A literary treasure and icon, Maya Angelou has inspired an entire world
A legend, activist and poet of epic proportions has just died. Maya Angelou has passed away at age 86 at her home in Winston-Salem, North Caroling. The announcement came early Wednesday from her literary agent, Helen Brahn. Dr. Angelou is survived by her son, Guy Johnson, whom she birthed at the age of 17.
Maya’s life has been laden with accomplishments that have been in the forefront of the civil right’s movement, including her most famous book “I Know Why the Caged Bird Sings” being the first autobiography written by a black woman in the 20th century to reach the mass acclaim that it did.
The cause of death is currently unknown, although Helen Brahn did confirm that Dr. Angelou had been in a fragile state of health for a while. Maya Angelou was an intellectual mind whose every word flowed with the grace of poetry. It is no wonder that nearly everything she said inspired people in ways that have saved people’s lives. Revealing her tortured past growing up as a black female in the Jim Crow south, as well as being raped at the age of 7 has allowed people to come to grips with their own pasts.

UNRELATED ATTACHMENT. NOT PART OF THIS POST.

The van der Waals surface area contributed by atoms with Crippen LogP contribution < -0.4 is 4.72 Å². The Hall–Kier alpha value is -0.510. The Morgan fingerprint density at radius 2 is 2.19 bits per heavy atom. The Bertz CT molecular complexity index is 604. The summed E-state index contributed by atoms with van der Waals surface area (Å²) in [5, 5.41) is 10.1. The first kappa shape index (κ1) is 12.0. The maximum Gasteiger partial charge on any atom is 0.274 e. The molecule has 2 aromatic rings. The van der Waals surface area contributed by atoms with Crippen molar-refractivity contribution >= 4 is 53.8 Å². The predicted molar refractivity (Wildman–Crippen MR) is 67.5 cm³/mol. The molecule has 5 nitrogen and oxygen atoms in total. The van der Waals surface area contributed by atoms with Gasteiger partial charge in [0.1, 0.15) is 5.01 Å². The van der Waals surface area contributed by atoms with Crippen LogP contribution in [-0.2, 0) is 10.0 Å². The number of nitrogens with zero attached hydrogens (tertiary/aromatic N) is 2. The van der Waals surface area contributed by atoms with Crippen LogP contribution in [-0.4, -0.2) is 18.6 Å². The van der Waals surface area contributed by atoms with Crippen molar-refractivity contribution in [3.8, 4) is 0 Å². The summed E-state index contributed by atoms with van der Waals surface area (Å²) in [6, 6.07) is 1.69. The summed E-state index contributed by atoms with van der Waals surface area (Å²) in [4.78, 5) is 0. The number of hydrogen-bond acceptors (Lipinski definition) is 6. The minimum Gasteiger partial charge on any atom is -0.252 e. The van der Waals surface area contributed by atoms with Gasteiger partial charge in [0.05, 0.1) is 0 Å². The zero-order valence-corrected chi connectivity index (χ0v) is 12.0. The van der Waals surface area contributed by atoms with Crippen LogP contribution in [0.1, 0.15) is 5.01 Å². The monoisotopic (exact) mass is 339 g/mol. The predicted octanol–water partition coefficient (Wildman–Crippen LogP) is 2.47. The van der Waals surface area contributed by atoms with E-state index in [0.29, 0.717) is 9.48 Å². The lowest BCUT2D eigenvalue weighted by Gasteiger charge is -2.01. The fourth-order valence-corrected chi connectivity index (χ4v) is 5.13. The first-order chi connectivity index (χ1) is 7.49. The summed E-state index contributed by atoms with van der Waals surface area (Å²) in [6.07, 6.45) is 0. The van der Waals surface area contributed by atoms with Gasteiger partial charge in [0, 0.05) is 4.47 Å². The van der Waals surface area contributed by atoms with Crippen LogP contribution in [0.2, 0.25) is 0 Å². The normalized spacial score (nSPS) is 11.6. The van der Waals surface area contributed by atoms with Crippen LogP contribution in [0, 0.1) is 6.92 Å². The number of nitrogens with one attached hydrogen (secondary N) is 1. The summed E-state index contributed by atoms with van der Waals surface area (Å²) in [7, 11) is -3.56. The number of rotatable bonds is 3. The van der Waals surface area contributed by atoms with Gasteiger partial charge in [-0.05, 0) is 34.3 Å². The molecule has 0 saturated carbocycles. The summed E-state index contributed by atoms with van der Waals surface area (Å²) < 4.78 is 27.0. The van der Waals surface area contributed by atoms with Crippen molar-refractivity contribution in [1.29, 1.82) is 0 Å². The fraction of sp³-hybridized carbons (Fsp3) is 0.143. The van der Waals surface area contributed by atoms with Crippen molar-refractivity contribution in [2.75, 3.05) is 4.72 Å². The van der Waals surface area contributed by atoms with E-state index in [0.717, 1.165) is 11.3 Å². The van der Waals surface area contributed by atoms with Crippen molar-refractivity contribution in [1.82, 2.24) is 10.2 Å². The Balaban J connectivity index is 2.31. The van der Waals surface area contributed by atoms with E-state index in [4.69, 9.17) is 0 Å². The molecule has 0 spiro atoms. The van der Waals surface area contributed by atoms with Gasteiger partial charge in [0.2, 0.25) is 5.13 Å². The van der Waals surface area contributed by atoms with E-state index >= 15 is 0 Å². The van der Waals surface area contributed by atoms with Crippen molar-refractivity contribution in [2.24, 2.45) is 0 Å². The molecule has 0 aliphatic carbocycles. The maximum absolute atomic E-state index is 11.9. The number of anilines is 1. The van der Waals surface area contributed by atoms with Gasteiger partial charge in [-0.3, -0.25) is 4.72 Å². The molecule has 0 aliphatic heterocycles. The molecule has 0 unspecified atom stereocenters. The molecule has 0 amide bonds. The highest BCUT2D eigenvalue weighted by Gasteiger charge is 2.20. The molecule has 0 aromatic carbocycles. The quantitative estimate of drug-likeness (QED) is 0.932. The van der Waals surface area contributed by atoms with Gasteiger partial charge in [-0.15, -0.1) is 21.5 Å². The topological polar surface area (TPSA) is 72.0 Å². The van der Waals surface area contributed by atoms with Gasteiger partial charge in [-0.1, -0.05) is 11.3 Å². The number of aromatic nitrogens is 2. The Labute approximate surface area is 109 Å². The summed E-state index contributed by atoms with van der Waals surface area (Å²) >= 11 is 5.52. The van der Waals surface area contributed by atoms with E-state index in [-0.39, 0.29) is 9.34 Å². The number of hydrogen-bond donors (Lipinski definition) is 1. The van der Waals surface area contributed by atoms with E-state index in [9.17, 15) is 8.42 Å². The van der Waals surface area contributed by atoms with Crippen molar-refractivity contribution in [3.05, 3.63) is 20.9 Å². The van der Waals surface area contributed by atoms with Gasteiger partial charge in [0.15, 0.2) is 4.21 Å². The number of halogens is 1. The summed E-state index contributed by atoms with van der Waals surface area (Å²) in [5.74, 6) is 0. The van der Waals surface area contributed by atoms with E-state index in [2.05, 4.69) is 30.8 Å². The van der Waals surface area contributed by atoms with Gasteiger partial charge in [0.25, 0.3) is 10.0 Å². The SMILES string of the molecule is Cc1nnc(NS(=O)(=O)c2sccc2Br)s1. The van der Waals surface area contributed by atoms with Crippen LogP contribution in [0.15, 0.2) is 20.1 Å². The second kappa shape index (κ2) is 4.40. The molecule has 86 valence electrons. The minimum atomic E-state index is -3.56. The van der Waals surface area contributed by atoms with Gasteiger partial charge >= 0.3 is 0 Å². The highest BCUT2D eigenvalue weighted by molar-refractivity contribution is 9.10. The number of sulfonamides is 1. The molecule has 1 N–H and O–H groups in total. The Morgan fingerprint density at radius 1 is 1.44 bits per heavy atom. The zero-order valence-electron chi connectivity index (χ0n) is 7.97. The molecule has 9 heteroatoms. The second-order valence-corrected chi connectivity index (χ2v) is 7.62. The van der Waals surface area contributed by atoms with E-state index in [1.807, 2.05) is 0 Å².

Angelou was a master of all arts, having studied dance and drama in her early years. Maya’s acting chops can be seen in the 1957 mobster musical, “Calypso Heat Wave”, where she sang and danced her own compositions from the album “Miss Calypso.” Back in 1954 and 1955, Angelou toured over 22 countries performing as a part of the opera Porgy and Bess presented by the Everyman Opera Company.
Dr. Angelou went on to take up writing and ultimately published seven memoirs and several books of poetry, one of which included her most iconic poem “Phenomenal Woman.” Angelou returned to acting in 1976, when she appeared on Broadway in a two-person minimalistic play called “Look Away.” It was this performance that led Maya Angelou to be nominated for a Tony Award. She also appeared in Roots as Kunta Kinte’s grandmother.
Maya Angelou has inspired generations of writers, thinkers, feminists and intellectuals of all colors and cultural backgrounds. “I learned that people will forget what you said, people will forget what you did, but people will never forget how you made them feel,” she said.